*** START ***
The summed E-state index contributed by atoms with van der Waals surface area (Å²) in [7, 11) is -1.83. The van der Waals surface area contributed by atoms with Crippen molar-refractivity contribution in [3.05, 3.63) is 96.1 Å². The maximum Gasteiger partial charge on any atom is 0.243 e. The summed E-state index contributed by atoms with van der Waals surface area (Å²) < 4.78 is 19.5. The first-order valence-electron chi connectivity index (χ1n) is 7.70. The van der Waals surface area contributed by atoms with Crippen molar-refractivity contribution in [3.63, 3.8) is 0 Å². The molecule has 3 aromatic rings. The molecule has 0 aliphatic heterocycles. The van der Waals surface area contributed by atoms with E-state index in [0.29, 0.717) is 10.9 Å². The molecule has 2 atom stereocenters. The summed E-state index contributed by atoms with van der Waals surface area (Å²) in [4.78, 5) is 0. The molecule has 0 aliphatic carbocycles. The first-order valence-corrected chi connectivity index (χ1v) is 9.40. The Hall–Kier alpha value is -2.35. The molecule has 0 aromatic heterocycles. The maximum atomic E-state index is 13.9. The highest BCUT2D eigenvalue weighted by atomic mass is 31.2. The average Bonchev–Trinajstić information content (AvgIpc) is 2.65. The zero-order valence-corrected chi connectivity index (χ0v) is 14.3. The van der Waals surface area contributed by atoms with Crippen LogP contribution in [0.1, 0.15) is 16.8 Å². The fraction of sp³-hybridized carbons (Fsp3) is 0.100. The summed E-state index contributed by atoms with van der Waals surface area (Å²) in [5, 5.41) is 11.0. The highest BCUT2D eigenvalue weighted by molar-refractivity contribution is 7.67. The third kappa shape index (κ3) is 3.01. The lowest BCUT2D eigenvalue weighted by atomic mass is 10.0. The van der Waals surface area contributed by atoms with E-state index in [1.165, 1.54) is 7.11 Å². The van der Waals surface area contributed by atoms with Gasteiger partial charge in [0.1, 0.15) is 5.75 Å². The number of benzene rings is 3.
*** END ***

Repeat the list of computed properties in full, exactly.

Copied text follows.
The summed E-state index contributed by atoms with van der Waals surface area (Å²) in [7, 11) is -1.83. The van der Waals surface area contributed by atoms with Crippen molar-refractivity contribution in [3.05, 3.63) is 96.1 Å². The maximum Gasteiger partial charge on any atom is 0.243 e. The summed E-state index contributed by atoms with van der Waals surface area (Å²) < 4.78 is 19.5. The first-order valence-electron chi connectivity index (χ1n) is 7.70. The van der Waals surface area contributed by atoms with Crippen molar-refractivity contribution in [3.63, 3.8) is 0 Å². The molecule has 3 aromatic rings. The molecule has 0 aliphatic heterocycles. The van der Waals surface area contributed by atoms with E-state index in [0.29, 0.717) is 10.9 Å². The molecule has 2 atom stereocenters. The summed E-state index contributed by atoms with van der Waals surface area (Å²) in [4.78, 5) is 0. The molecule has 0 aliphatic carbocycles. The first-order valence-corrected chi connectivity index (χ1v) is 9.40. The Hall–Kier alpha value is -2.35. The molecule has 0 aromatic heterocycles. The maximum atomic E-state index is 13.9. The highest BCUT2D eigenvalue weighted by atomic mass is 31.2. The average Bonchev–Trinajstić information content (AvgIpc) is 2.65. The zero-order valence-corrected chi connectivity index (χ0v) is 14.3. The van der Waals surface area contributed by atoms with Crippen LogP contribution in [0.1, 0.15) is 16.8 Å². The fraction of sp³-hybridized carbons (Fsp3) is 0.100. The summed E-state index contributed by atoms with van der Waals surface area (Å²) in [5, 5.41) is 11.0. The highest BCUT2D eigenvalue weighted by molar-refractivity contribution is 7.67. The third kappa shape index (κ3) is 3.01. The lowest BCUT2D eigenvalue weighted by atomic mass is 10.0. The van der Waals surface area contributed by atoms with E-state index in [1.165, 1.54) is 7.11 Å². The van der Waals surface area contributed by atoms with Gasteiger partial charge in [0.1, 0.15) is 5.75 Å². The number of benzene rings is 3.